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PROVERBS xxii. 6.
"Train up a child in the way he should go: and when
he is old he will not depart from it."
HAD these words been spoken by a heathen, they would have commended themselves to our notice and admiration, because of the staid good sense and practical wisdom in which they are set.
But they are robed with divinity. They bear the imprimatur (the stamp of authority) of the only-wise God. They were given by inspiration, and are profitable. Let us satisfy ourselves as to the meaning of these words, and then act on them with the fullest assurance.
The man of science looking for footprints of the Creator on the hard pavement of stone which lies underneath the surface of the earth, is often gratified in his search, by finding imbedded, in durable cerement, the wiry skeletons and mystic forms of creatures long since dead. So the explorers after wisdom, searching as for hid treasures, the marvellous caverns and mines of Holy Scripture, are oftentimes charmed in finding signs of life, where common observers behold none. The verse of the text, this slab (if I may so speak) taken out of the Holy Mount, is imbedded with marks of life and grace. If you are a diligent and attentive reader of scripture ; if your mind is quick and sensitive; if you put forth the feelers of sympathy and concern, you will not fail to derive exquisite sensations from the study of this small portion of truth. Oh, what thoughts instinctively come up, what feelings move the heart, at that first word “train!" The difficulty, the wisdom, the tact, the care, the importance of the subject lying hid under that one word ! And the little one, the “child,” the plastic being, heir of immortality, consigned to our training! Who shall despise one of these little ones with impunity? What Christian can look on one of them without exclaiming—“Of such is the kingdom of heaven ?" And consciousness of responsibility will come over us, like the flutter of an angel's wing, bidding us speed our work, for the child of man is short lived, and visits of grace precarious.
he should go;" the little silver thread, so it appears in the distance, up the hill of difficulty ; through the strait gate! And then the way he should not go comes into sight; through the land of Ease and Self-indulgence; the wilderness of Sin, and the town of many go that road, it leads to disappointment and
The child grown old, trained aright, is before
ity. Oh, how
us; the character set; the grey hairs, with the sun shining on them, look like a crown of glory. See, he smiles, what beams of holy joy light up his wrinkled countenance ! He speaks, catch his words—“I am ready to depart.” “I have waited for thy salvation, O Lord.” “ Mark the perfect man, and behold the upright, for the end of that man is peace.”
But I must curb my fancy, control my feelings, and call in my thoughts. I stand here, not to please myself, but to teach you. I must therefore force my observations into a mould, which you may carry home
I will divide the subject of my exposition into two parts, and speak of the trainers and the trained.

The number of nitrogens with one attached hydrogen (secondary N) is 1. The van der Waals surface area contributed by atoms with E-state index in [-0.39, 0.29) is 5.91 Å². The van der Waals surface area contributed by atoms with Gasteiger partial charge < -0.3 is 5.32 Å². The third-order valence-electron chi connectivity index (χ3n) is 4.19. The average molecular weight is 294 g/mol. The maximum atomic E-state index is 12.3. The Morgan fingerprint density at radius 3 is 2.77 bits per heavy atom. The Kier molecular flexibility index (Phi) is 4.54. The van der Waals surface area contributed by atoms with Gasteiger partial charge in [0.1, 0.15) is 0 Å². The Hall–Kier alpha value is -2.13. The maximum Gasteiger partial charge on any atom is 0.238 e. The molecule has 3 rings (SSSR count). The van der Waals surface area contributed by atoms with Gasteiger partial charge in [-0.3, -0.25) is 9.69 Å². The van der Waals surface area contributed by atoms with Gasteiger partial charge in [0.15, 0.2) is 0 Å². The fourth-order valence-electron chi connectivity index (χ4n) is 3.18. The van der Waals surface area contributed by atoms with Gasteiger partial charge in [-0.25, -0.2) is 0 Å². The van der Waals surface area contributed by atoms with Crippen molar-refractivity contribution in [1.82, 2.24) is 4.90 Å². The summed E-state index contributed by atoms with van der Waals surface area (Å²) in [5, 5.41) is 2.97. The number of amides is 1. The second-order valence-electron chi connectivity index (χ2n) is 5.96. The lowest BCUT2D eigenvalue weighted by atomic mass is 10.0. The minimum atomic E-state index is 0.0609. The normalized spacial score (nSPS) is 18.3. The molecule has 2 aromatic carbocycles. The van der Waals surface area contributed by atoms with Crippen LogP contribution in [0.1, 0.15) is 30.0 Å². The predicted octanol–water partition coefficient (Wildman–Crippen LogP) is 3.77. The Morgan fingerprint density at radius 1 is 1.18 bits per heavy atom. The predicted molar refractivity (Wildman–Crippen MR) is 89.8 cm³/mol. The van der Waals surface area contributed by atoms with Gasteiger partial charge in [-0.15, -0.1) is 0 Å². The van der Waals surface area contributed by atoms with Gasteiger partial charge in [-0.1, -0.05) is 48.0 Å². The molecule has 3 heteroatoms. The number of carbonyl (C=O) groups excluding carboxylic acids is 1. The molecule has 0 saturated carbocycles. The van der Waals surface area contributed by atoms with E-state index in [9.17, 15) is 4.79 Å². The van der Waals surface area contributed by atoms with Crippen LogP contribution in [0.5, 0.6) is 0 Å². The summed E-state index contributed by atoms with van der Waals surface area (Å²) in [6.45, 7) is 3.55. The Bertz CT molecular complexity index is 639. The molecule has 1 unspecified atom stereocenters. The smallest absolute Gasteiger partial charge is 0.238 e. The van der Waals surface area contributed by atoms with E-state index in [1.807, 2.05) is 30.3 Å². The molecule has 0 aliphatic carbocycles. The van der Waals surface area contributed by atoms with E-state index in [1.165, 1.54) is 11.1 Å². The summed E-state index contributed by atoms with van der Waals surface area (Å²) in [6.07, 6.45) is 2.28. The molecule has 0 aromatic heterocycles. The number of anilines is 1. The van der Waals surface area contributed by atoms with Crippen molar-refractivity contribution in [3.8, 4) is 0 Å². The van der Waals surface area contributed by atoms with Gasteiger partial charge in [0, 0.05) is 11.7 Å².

Pray for a blessing, beloved, for though Paul may plant, and Apollos water, God only giveth the increase.
First then, I address myself to you, who have passed over the charmed circle around childhood; to you, who, by your example and influence, are the trainers of others; whether parents, masters, brothers, sisters, neighbours, or what not. Weigh well what I shall say. Throw it not down at the church door. Search the scriptures, and the records of your own commonsense and reflection, to see whether these things are so, or not; and then strive more than ever to act an honest part, honest toward God, as well as toward man. May the Evil One not be permitted, on this occasion, to take away that which is sowed in the heart.
The laws which govern mind may not seem to us to be so uniform as those which govem natter; but, no doubt, they are as fixed and as certain. The reason why we do not see this is because of the many, very many elements of confusion, which we are not able, on every particular occasion, to calculate. Perhaps angels, or spiritual beings of a higher grade, can calculate the course of our actions, with as much certainty and niceness, as our philosophers can calculate the course of a planet, or the time of an eclipse. 'Tis but a matter of gradation of intelligence. There is many a law at work amongst us which the learned man can thoroughly understand and trace, but which the rustic or the ignorant never turn their mind to think on; and, even if they did turn their mind, it would be of no avail, because of their lack of scholarship and training. The many alledged individual failures in the training of children, can never be taken as satisfactory evidence of the nullity of the law propounded in the text, until it can be proved that there has been no misconception of design ; no warping of prejudice; no remissness of duty on the side of the trainers. Who is there here that can truly say,
if he has a wayward child—“I have tried my very best to train him in the way he should go, and have failed, God is witness.” Want of success has
from sinister causes, and the ontour of your child's character has been thrown out of the line of truth by copying your faults instead of following your advice.